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The Find: ultra-bright workout gear to help keep New Year’s resolutions on track

Thanks to cold weather, dark mornings and post-holiday gloom, January is a strong contender for the most depressing month of the year. No wonder holing up at home with a leftover Toblerone seems more appealing than hitting the gym to follow through with a New Year’s resolution. This year, stay motivated with some outrageously bright workout gear. The cheery hues will lift your spirits, as will the fact that many of them went on sale after Christmas—one January tradition that we’re definitely on board with.

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GALLERY: Yorkdale reveals its flashy new expansion

Yorkdale Shopping Centre’s swanky 145,000-square-foot expansion opens today, marking the next phase in the North Toronto mega-mall’s quest to corner the upscale market (a fancy food court already opened in June). Among the 30-odd new or expanded stores are the first Canadian installations of Loft (the younger, hipper label from Ann Taylor), Ted Baker London and Kate Spade New York, as well as Microsoft’s first-ever retail location outside the U.S. The suburban mall’s ability to draw buzzy retailers from abroad suggests its upmarket strategy is working.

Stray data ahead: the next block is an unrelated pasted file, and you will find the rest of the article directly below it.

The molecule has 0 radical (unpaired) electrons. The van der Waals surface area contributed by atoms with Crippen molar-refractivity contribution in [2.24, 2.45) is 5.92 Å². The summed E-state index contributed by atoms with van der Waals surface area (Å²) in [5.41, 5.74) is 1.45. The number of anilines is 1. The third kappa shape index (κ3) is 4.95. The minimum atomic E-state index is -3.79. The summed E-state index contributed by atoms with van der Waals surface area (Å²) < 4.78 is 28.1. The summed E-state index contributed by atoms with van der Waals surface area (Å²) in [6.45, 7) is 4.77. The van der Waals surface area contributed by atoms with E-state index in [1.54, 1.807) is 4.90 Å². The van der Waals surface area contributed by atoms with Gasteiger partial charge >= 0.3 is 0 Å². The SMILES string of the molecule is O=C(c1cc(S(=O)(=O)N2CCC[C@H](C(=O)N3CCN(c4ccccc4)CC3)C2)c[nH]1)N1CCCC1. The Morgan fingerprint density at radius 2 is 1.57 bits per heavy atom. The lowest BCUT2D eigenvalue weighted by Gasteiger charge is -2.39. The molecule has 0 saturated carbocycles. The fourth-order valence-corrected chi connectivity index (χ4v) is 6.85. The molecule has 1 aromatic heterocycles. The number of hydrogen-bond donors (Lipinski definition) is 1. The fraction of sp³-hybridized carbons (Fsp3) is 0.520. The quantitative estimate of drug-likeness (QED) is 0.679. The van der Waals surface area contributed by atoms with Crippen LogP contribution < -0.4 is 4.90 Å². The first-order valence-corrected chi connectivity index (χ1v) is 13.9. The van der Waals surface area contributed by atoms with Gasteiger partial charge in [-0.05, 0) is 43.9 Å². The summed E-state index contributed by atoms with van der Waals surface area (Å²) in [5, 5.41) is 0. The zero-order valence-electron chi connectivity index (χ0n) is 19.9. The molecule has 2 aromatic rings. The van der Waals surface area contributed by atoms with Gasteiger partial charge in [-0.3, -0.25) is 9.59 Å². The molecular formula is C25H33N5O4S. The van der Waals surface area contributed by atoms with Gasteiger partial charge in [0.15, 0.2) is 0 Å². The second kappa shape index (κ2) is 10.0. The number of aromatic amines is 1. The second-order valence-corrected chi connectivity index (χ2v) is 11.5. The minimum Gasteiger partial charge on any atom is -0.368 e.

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Is there a future for luxury sporting goods in Toronto? Sporting Life hopes so 

Sporting Life, Ontario’s luxury sporting goods store (and $2,300 parka emporium), is considering a search for private investors and may even go public in an effort to keep up with growing competition. The retailer, which recently added 40 per cent more floor space to its Toronto flagship, has flourished alongside successful brands like Canada Goose, Salomon and North Face. Those same brands are now being offered by rivals like Holt Renfrew and Harry Rosen, and some have even opened stores of their own. Sporting Life is also under pressure from Sport Chek and could soon clash with U.S. retailers like Nordstrom that are considering forays north. Still, the upscale store isn’t out yet: its 2008 e-commerce launch gave it a name outside Ontario, and hey, the wealthy always have cash to spare, even in tough times. Read the entire story [The Globe and Mail]  »

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